In most previous work, systems could generally only recognize brain signals when people trained themselves to “think” in very specific but arbitrary ways and when the system was trained on such signals. For instance, a human operator might have to look at different light displays that correspond to different robot tasks during a training session.

Not surprisingly, such approaches are difficult for people to handle reliably, especially if they work in fields like construction or navigation that already require intense concentration.

Meanwhile, Rus’ team harnessed the power of brain signals called “error-related potentials” (ErrPs), which researchers have found to naturally occur when people notice mistakes. If there’s an ErrP, the system stops so the user can correct it; if not, it carries on.

“What’s great about this approach is that there’s no need to train users to think in a prescribed way,” says DelPreto. “The machine adapts to you, and not the other way around.”

For the project the team used “Baxter”, a humanoid robot from Rethink Robotics. With human supervision, the robot went from choosing the correct target 70 percent of the time to more than 97 percent of the time.

To create the system the team harnessed the power of electroencephalography (EEG) for brain activity and electromyography (EMG) for muscle activity, putting a series of electrodes on the users’ scalp and forearm.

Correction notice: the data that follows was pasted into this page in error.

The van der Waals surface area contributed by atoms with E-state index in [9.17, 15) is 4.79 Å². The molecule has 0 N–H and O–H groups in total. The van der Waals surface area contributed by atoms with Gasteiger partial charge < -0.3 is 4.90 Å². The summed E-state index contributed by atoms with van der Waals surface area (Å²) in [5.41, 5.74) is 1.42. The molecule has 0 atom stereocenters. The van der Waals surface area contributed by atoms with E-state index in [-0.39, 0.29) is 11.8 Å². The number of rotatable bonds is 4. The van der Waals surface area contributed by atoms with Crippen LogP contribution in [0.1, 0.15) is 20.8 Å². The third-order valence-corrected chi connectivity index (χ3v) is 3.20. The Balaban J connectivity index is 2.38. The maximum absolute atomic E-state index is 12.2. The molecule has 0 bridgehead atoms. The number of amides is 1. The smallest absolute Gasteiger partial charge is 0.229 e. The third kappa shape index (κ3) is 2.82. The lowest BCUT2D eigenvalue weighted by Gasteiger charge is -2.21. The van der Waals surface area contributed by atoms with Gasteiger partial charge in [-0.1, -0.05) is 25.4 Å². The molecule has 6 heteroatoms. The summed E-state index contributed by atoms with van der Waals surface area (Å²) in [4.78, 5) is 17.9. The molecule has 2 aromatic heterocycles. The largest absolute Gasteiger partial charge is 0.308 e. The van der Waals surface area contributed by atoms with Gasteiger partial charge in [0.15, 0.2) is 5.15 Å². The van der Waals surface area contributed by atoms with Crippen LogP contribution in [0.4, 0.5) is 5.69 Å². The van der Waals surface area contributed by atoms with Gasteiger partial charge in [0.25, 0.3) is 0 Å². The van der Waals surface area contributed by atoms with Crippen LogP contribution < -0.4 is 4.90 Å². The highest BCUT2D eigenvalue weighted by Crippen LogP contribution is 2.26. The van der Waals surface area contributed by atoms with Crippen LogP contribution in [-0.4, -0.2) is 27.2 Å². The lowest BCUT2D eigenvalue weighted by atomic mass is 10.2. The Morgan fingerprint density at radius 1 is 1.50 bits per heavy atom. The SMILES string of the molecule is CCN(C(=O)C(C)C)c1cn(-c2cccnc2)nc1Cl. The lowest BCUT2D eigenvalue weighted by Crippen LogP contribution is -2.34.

Both metrics have some individual shortcomings: EEG signals are not always reliably detectable, while EMG signals can sometimes be difficult to map to motions that are any more specific than “move left or right.” Merging the two, however, allows for more robust bio-sensing and makes it possible for the system to work on new users without training.

“By looking at both muscle and brain signals, we can start to pick up on a person’s natural gestures along with their snap decisions about whether something is going wrong,” says DelPreto. “This helps make communicating with a robot more like communicating with another person.”

The team says that they could imagine the system one day being useful for the elderly, or workers with language disorders or limited mobility.

“We’d like to move away from a world where people have to adapt to the constraints of machines,” says Rus. “Approaches like this show that it’s very much possible to develop robotic systems that are a more natural and intuitive extension of us.”

Learn more: Controlling robots with brainwaves and hand gestures

 

 

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Monkeys’ brain waves offer paraplegics hope

This is a photo of a dummy BrainGate interface...